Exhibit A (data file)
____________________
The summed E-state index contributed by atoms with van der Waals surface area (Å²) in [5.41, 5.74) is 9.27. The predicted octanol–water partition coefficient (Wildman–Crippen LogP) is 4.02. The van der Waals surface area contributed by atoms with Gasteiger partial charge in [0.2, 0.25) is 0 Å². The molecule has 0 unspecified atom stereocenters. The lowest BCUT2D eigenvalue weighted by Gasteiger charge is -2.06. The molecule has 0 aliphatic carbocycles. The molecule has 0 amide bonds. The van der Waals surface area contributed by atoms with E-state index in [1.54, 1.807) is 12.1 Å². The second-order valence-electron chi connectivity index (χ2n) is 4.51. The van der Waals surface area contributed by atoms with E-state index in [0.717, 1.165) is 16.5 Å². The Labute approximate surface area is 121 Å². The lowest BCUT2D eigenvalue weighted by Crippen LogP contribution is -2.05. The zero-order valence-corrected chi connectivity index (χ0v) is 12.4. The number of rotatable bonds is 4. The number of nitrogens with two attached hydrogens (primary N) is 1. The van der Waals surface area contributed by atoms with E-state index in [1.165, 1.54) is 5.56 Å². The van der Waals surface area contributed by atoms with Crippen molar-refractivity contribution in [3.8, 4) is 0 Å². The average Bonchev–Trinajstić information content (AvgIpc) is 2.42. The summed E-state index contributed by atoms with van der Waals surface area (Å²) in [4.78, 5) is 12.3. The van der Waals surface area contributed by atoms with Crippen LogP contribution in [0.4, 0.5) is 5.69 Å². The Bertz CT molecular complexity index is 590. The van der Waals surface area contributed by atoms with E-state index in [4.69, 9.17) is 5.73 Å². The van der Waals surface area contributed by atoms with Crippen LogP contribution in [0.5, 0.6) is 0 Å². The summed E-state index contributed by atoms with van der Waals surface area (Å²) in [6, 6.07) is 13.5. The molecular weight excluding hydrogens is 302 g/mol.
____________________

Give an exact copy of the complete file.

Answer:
The summed E-state index contributed by atoms with van der Waals surface area (Å²) in [5.41, 5.74) is 9.27. The predicted octanol–water partition coefficient (Wildman–Crippen LogP) is 4.02. The van der Waals surface area contributed by atoms with Gasteiger partial charge in [0.2, 0.25) is 0 Å². The molecule has 0 unspecified atom stereocenters. The lowest BCUT2D eigenvalue weighted by Gasteiger charge is -2.06. The molecule has 0 aliphatic carbocycles. The molecule has 0 amide bonds. The van der Waals surface area contributed by atoms with E-state index in [1.54, 1.807) is 12.1 Å². The second-order valence-electron chi connectivity index (χ2n) is 4.51. The van der Waals surface area contributed by atoms with E-state index in [0.717, 1.165) is 16.5 Å². The Labute approximate surface area is 121 Å². The lowest BCUT2D eigenvalue weighted by Crippen LogP contribution is -2.05. The zero-order valence-corrected chi connectivity index (χ0v) is 12.4. The number of rotatable bonds is 4. The number of nitrogens with two attached hydrogens (primary N) is 1. The van der Waals surface area contributed by atoms with E-state index in [1.165, 1.54) is 5.56 Å². The van der Waals surface area contributed by atoms with Crippen molar-refractivity contribution in [3.8, 4) is 0 Å². The average Bonchev–Trinajstić information content (AvgIpc) is 2.42. The summed E-state index contributed by atoms with van der Waals surface area (Å²) in [4.78, 5) is 12.3. The van der Waals surface area contributed by atoms with Crippen LogP contribution in [0.4, 0.5) is 5.69 Å². The Bertz CT molecular complexity index is 590. The van der Waals surface area contributed by atoms with E-state index in [4.69, 9.17) is 5.73 Å². The van der Waals surface area contributed by atoms with Crippen LogP contribution in [0.5, 0.6) is 0 Å². The summed E-state index contributed by atoms with van der Waals surface area (Å²) in [6, 6.07) is 13.5. The molecular weight excluding hydrogens is 302 g/mol.